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West Vancouver produced twice as many sales in February, bringing supply down to nine months from 21. The perpetually under supplied North Vancouver dropped down to three month’s supply with condos there at two month’s supply. Further east, Burnaby and beyond have four month’s supply of homes available, with the Tri-Cities down to three. Maple Ridge is the anomaly with five month’s supply after significant increase in new listings – up 92 percent compared to February last year and 54 percent compared to January. Active listing counts are up 47 percent compared to this time last year. Buyers, Maple Ridge is where the opportunities are!

Even with the extra day in the month, we only saw 4,651 new listings in Greater Vancouver. This was well above last year’s February total of 3,559 new listings, so that’s a good sign that sellers are coming back, perhaps in response to an uptick in buyer activity. Multiple offers have been occurring in the market more than last fall, an encouraging sign for those sellers who were afraid to enter a quiet market. The challenge of giving up lower mortgage rates continues for many homeowners who are unwilling to accept a higher mortgage rate to make a move. As renewals begin over the next few months and years and as rates start to come down, we’ll see this pent-up supply start to release more into the market. For some sellers, it may be better to take advantage of a lack of listings now, come on the market and work with a mortgage professional to find the right rate in anticipation of lower rates in the next few years. Date the rate and marry the house, as they say.

An opportunity for sellers.

There were 9,634 active listings in Greater Vancouver at month end, after 8,633 active listings at the end of January and 8,283 at the end of February 2023. The detached market overall has come down to six months supply from eight, putting it into balanced market territory. Townhomes remain at four months supply and condos dropped to four months supply from five – putting both into seller market conditions. Depending on price point and area though, some may be more in balanced market conditions. Absorption rates for detached homes were 39 percent for the month, while townhouses and condos were at 48 percent and 47 percent respectively. All segments saw lower absorption rates compared to last year in February, because of more new listings this year. As a result, we are seeing a gain in the active listing counts. This could bring more buyers to the market - again, a good sign for sellers.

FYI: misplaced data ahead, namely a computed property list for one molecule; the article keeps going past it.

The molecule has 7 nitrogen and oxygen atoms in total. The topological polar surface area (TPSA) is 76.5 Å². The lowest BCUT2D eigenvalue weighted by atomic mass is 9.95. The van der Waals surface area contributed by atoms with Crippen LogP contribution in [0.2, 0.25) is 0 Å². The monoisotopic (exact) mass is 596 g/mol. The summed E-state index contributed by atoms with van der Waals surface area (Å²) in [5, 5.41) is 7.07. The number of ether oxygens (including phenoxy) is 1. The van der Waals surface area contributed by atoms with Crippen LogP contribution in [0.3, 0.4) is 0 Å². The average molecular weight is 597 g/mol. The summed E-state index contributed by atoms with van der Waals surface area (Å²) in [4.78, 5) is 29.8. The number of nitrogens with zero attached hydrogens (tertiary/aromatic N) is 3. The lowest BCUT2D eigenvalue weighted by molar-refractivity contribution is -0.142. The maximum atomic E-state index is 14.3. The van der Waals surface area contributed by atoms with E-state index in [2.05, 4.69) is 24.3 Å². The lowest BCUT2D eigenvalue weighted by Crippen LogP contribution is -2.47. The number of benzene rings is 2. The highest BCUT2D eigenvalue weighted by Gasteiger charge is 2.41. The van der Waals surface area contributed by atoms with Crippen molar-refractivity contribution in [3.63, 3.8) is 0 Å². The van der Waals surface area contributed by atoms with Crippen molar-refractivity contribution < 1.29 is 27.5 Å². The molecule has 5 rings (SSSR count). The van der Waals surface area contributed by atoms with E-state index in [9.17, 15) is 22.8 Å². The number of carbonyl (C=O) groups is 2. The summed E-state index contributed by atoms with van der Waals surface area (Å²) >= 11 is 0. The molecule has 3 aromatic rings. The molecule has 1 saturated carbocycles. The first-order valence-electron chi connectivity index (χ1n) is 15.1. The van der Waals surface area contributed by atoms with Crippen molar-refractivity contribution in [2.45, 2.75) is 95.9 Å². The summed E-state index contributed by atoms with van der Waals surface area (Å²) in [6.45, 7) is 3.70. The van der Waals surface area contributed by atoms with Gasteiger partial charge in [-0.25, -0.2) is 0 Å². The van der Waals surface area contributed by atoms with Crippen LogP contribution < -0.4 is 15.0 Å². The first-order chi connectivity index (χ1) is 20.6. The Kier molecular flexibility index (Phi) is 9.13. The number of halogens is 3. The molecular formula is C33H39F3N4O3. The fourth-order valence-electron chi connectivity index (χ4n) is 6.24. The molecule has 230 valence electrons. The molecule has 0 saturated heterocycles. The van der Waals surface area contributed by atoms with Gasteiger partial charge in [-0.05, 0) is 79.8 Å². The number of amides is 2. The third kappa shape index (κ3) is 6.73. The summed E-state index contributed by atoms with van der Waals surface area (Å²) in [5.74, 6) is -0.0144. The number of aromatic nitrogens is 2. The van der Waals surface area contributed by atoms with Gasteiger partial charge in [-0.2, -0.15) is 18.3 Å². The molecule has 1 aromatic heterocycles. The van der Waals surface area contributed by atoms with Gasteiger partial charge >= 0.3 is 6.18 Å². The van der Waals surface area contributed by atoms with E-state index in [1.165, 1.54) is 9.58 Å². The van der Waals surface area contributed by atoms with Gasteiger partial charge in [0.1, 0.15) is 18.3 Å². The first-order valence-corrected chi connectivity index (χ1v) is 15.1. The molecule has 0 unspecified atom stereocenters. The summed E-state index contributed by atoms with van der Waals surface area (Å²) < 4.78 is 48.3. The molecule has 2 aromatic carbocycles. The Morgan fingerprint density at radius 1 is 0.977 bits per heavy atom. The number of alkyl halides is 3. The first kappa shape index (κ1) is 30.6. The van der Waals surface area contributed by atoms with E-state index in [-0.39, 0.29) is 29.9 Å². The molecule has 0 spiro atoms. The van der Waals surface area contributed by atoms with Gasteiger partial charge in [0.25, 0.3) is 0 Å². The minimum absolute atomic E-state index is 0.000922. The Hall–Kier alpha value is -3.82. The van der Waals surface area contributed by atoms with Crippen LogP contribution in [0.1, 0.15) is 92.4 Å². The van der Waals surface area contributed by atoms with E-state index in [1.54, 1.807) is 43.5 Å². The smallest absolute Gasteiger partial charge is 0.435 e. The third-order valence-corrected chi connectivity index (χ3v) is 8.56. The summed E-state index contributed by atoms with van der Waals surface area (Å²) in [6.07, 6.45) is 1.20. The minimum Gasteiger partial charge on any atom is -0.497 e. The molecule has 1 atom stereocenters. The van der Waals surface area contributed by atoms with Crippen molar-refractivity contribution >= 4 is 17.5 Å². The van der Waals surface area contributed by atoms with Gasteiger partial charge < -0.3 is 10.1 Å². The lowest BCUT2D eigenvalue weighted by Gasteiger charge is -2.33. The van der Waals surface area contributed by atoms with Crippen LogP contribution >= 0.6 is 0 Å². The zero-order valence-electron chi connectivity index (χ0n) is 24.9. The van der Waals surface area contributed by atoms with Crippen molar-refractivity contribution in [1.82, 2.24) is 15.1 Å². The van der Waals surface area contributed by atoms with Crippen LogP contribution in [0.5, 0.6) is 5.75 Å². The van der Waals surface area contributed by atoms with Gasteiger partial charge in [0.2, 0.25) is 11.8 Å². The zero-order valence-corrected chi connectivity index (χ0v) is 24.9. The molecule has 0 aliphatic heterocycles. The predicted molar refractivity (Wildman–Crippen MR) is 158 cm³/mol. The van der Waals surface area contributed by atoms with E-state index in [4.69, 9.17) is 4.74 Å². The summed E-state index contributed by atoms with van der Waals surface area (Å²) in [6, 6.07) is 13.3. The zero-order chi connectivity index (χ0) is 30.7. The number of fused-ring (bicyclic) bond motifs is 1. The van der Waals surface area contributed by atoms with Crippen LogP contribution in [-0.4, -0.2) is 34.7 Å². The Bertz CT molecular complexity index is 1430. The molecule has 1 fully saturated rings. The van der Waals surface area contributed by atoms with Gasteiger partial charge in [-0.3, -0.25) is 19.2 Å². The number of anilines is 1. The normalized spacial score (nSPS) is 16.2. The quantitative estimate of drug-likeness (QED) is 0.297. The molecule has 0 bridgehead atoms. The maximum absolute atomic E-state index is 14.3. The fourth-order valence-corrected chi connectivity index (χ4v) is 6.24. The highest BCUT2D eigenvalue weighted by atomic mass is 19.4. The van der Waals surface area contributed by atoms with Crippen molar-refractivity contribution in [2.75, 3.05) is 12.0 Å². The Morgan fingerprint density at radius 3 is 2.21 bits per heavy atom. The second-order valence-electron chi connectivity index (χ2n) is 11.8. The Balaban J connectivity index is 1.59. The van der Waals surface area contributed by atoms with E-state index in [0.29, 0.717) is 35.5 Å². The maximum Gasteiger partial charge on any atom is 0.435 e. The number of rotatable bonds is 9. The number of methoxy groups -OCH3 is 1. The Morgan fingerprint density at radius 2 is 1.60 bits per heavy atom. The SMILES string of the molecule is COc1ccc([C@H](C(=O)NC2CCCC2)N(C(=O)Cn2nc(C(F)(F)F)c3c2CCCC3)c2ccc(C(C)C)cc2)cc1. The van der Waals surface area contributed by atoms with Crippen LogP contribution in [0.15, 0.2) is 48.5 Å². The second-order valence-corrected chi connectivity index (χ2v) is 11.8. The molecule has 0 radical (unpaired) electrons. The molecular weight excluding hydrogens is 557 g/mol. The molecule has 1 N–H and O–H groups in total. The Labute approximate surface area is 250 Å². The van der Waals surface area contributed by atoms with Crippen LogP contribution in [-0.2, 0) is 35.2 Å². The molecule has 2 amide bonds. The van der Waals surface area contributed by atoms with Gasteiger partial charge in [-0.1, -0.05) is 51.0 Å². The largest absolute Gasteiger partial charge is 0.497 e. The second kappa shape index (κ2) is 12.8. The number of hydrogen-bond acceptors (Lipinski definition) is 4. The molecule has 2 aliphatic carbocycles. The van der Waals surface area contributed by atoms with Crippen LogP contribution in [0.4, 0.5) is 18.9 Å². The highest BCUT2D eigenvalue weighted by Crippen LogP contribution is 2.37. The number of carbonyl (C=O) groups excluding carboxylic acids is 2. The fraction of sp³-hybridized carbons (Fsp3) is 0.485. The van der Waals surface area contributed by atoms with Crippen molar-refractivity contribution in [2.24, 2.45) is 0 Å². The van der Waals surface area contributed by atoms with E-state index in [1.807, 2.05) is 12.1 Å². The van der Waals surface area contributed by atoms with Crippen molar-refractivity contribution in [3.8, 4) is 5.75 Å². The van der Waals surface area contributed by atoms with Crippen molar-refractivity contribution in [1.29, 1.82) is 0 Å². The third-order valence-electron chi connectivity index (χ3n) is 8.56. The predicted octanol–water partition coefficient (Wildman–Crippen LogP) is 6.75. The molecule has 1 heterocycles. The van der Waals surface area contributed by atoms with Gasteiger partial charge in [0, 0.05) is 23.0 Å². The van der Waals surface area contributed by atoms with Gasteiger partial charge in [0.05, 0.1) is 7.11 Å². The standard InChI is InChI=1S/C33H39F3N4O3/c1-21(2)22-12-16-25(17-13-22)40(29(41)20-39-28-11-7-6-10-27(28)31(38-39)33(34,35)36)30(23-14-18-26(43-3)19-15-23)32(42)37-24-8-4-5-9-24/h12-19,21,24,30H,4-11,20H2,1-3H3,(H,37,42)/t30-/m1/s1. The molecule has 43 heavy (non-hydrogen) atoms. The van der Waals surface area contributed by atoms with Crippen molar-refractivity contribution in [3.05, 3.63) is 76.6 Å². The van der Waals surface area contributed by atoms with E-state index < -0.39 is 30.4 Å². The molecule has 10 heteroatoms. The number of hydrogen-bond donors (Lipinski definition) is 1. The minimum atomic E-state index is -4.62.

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Will March be the lion or the lamb in the real estate market? With a sizable increase in both sales and new listings in February compared to the previous month, will March continue down that path? After the provincial budget was announced, buyers and sellers will continue to navigate an incredible amount of policy changes, with an anti-flipping tax of 20 percent to start in 2025. The likely effect of this in the years to come will be a reduced number of listings as sellers hold on to properties more than they already are. Perhaps we’ll see a push to sell before 2024 ends, though.

Increased thresholds for the Property Transfer Tax exemptions starting April 1st will help those buyers purchasing up to $835,000 for resale and up to $1.1 million for newly constructed homes. The first-time homebuyer incentive has been discontinued at the federal level, much to the dismay of Dawson Creek which was the only region of B.C. where the program worked. Goodbye to bad legislation. Unfortunately, that was not the same for the Foreign Buyer Ban as the Federal Liberals announced a further two-year extension on that program which will now run until the end of 2026. All of which does not help but hinder supply of homes, which is the biggest challenge in the housing market, ironically identified by the government too. Too bad policy doesn’t align with reality.

Read the full Dexter Realty report and see data from each Lower Mainland community.